(month unknown)
  • Apple Computer's Trip Hawkins negotiates a deal with Dan Fylstra of Personal Software to buy his company and VisiCalc for US$1 million in Apple Computer stock. Apple's president refuses to approve the deal. [618.72]
  • During the year, Apple Computer sells US$48 million worth of computers. [185.116] (US$47 million [203.8]) (US$49 million [930.47])


  • Mike Harvey begins the Nibble magazine for Apple Computer products. [218]
  • Apple Computer releases Apple FORTRAN software for the Apple II. [1886.65]
  • At the West Coast Computer Faire, Microsoft announces its first hardware product, the Z-80 SoftCard for the Apple II. This card, incorporating a Zilog Z-80 processor, gives the Apple II CP/M capability, contributing greatly to Apple Computer's success. The card includes CP/M and Microsoft's Disk BASIC, all for US$349. Tim Patterson of Seattle Computer Products had built several prototypes before Microsoft's Don Burdis took over the project. The "Z-80" part of the name is later dropped at Zilog's request. [9] [252.47] [266.269] [346.65] [1299.137] (April [123])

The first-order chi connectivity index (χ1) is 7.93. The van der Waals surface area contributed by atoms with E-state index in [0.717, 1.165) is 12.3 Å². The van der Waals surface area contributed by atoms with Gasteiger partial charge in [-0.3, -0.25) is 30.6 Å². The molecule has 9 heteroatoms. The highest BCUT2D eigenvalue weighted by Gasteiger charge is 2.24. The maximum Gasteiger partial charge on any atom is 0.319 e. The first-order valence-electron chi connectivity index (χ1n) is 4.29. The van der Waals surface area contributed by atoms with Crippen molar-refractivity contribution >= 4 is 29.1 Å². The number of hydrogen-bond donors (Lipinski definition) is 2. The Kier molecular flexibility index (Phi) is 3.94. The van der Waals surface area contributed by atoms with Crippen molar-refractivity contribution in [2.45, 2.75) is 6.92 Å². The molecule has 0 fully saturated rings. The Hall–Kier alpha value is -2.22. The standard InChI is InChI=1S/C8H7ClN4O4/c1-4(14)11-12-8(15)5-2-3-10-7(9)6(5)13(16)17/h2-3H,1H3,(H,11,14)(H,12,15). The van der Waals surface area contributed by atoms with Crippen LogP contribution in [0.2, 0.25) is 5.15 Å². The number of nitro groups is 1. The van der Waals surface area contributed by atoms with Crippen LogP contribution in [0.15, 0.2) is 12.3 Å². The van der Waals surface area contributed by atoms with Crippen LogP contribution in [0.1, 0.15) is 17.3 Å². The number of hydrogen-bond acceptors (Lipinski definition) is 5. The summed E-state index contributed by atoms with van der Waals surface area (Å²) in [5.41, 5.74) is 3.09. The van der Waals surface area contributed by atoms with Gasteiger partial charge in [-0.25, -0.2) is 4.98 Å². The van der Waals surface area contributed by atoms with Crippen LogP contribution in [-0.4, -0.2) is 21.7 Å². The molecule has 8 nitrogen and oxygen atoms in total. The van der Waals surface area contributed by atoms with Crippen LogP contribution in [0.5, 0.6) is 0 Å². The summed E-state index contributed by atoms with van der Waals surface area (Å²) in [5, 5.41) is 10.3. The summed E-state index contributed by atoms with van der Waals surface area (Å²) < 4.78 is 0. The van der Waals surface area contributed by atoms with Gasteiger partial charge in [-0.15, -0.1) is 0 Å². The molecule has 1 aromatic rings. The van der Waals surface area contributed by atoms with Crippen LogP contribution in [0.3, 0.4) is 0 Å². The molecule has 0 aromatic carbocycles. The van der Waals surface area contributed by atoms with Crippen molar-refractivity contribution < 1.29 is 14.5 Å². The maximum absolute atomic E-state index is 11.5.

May 19
  • Apple Computer introduces the Apple III at the National Computer Conference, in Anaheim, California. The Apple III features 2-MHz Synertek 6502A microprocessor, maximum 128 kB RAM, Shugart 143 kB 5.25-inch floppy drive, keyboard and numeric keypad, 4 internal expansion slots, 2 serial ports, Apple II emulation mode, Sophisticated Operating System, 80x24 text and 560x192 pixel monochrome graphics. Price ranges from US$4500 to US$8000. Code name during development was Sara. [9] [176.145] [252.50] [258.208] [266.234] [1056.324] [1151.S3.15] [1334.D1] [1886.65] [2605.41] (September [120] [203.58] [593.350])
(month unknown)
  • Apple Computer begins project "Diana", which will become the Apple IIe. [218]